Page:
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2013 Healthiest Employers: Goodwill Industries of Central Indiana Inc.

Tom Harton
August 16, 2013
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winner OR finalist 1,500-4,999 EMPLOYEES

Goodwill helps employees scale steep learning curve on road to wellness

wear-blue-for-mens-health-15col.jpg Goodwill employees participate in the Wear Blue event, the kick-off for Men’s Health Month. (Photo provided)

This is the second season for the company’s on-site gardenGoodwill Industries of Central Indiana faces some unique challenges in making wellness a priority for its more than 3,000 employees in 29 counties.

Many of its employees are economically disadvantaged. They have disabilities, are often undereducated and frequently lack transportation, said Lisa Allen, Goodwill’s director of benefits.

That means there’s a steeper learning curve for Goodwill employees and that Allen and the two health educators and two financial advisors who work with her have had to get creative with Goodwill’s Good Signs wellness program.

An example of that creativity is Good Signs Wellness Grants, which offer customized support for individuals or Goodwill locations who make a compelling grant request. A Goodwill store in Lafayette, for example, requested and won a grant to start a garden at the store.

Individuals request grants for things like gym memberships. But they also come up with requests you wouldn’t expect. One employee asked for a grant to purchase a dining room table. She and her family had nowhere to eat together, and her children didn’t have a good place to do school homework.

logo-goodwill-130.gifThe grant program doesn’t stop when the money is disbursed. Grant recipients must be accountable and show the results of their request, Allen said.

Accountability and personal responsibility are a tenet of Goodwill’s overall wellness program, but the program starts with a more basic goal: creating awareness. An employee has to recognize the importance of wellness and know about disease management to be ready to take advantage of the program.

For example, Allen knows of an employee who knew she had diabetes but had no idea what that meant. So education is job No. 1. That education includes emphasizing the importance of having a relationship with a primary care doctor. “If you don’t have a relationship with a doctor who knows you, that is a problem,” Allen said.

Regardless of whether that relationship exists, Goodwill stands ready to meet its employees’ health needs. In 2011 it partnered with American Health Network to create the Good Signs Family Care Partnership.

The partnership is a push to try to get employees to take primary care seriously. Allen said the word “family” is used in the partnership name instead of “primary” because Goodwill’s wellness team thought the word family would resonate with employees.

Family Care is Goodwill’s version of an onsite wellness clinic, which isn’t practical for an organization with 70 locations. At each Goodwill site a registered nurse employed by AHN makes regular visits to meet with employees and to follow-up with employees who’ve had a medical event or a new diagnosis.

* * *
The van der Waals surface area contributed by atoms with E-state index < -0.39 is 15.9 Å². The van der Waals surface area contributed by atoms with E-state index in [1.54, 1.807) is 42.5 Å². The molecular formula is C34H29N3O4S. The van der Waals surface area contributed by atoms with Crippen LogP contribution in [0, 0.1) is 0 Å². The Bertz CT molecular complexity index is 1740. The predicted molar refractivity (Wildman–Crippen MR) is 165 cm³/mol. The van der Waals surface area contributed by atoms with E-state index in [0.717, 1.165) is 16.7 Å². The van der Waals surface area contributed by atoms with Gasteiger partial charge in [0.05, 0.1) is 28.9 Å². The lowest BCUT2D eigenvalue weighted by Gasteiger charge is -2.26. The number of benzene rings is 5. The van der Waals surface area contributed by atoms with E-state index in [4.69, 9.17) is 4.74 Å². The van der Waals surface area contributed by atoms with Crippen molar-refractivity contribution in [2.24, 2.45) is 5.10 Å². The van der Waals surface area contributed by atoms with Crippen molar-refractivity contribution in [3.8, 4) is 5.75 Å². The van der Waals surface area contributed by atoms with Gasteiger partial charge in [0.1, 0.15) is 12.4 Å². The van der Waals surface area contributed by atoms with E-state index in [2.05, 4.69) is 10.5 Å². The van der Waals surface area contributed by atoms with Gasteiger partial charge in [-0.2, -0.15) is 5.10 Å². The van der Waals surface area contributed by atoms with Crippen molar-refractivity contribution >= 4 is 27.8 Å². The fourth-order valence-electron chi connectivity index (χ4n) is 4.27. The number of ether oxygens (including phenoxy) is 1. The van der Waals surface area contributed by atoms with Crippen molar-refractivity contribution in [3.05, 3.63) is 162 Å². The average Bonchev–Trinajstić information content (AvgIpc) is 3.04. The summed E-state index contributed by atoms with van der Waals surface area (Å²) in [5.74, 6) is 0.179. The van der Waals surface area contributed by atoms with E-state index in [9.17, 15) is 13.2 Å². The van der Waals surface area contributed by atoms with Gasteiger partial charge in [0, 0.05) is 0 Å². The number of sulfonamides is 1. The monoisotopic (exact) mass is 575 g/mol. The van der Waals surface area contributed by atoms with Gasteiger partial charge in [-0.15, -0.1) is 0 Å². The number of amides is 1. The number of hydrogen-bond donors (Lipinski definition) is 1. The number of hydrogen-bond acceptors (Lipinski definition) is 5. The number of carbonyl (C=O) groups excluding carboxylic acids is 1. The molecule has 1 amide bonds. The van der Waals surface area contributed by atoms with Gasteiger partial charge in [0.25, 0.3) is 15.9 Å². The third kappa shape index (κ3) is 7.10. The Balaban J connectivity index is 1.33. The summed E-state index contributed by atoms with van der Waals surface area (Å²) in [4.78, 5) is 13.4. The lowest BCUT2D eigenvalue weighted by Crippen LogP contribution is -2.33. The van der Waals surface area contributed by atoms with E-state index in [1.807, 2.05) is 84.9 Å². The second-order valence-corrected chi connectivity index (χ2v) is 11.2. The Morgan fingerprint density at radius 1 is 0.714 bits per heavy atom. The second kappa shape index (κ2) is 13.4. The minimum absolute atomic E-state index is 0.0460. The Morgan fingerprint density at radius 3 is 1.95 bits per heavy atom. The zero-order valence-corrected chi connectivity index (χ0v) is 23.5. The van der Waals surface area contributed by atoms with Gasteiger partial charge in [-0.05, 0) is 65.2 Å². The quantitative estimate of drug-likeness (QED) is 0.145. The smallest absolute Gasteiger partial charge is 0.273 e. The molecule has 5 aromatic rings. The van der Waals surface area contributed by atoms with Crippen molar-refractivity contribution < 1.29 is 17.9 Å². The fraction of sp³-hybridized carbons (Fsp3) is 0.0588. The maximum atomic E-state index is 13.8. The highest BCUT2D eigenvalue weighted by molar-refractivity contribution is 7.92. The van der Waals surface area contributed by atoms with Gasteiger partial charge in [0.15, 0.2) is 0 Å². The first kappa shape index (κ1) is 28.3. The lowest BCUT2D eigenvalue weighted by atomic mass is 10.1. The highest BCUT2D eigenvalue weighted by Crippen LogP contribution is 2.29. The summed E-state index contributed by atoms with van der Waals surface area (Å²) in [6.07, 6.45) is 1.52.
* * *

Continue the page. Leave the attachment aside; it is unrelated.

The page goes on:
The nurse visits and free access to AHN physicians helps address some of the gaps in care that Goodwill has identified, Allen said. For example, it’s not unusual for a Goodwill employee to go get an annual physical but fail to appear at follow-up visits, sometimes because of cost or lack of transportation. The free visits and free transportation to appointments help address those problems. And if employees comply with doctors’ orders and follow up with their health coach, all medical supplies are provided free of charge.

Giving employees the wellness education and tools they need to succeed is the core of Goodwill’s program.

financial education Goodwill partnered with Fifth Third Bank on the E-bus, which traveled to Lafayette to promote financial literacy among Goodwill employees. (Photo provided)

Among the tools at their disposal is an onsite gym at Goodwill’s corporate office and another office location. A third location has a large conference room that doubles as a fitness facility. A personal trainer is available at each gym to offer instruction to groups of four employees at a time. And to spread fitness opportunities across Goodwill’s large service area the organization is preparing to launch its Mobile Fit Club. Online videos will offer instruction in various exercises, many of which involve only a person’s body weight so that equipment isn’t necessary. In any community where a YMCA exists, Goodwill subsidizes membership fees.

To support educational attainment, Goodwill reimburses tuition for certifications and college courses. It also offers the opportunity to earn a high school diploma and begin postsecondary education at its Excel Centers, which are adult high schools open to employees and the public.

Good Signs also offers onsite classes that teach the basic principles of financial education and asset building and one-on-one coaching with a financial coach. Free tax preparation is also available.

Goodwill’s wide-ranging program is a reflection of the organization’s holistic approach to wellness, Allen said. “Our senior management believes health and wellness is the center of all you do.”•

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  1. So much for Eric Holder's conversation about race. If white people have got something to say, they get sued over it. Bottom line: white people have un-freer speech than others as a consequence of the misnamed "Civil rights laws."

  2. I agree, having seen three shows, that I was less than wowed. Disappointing!!

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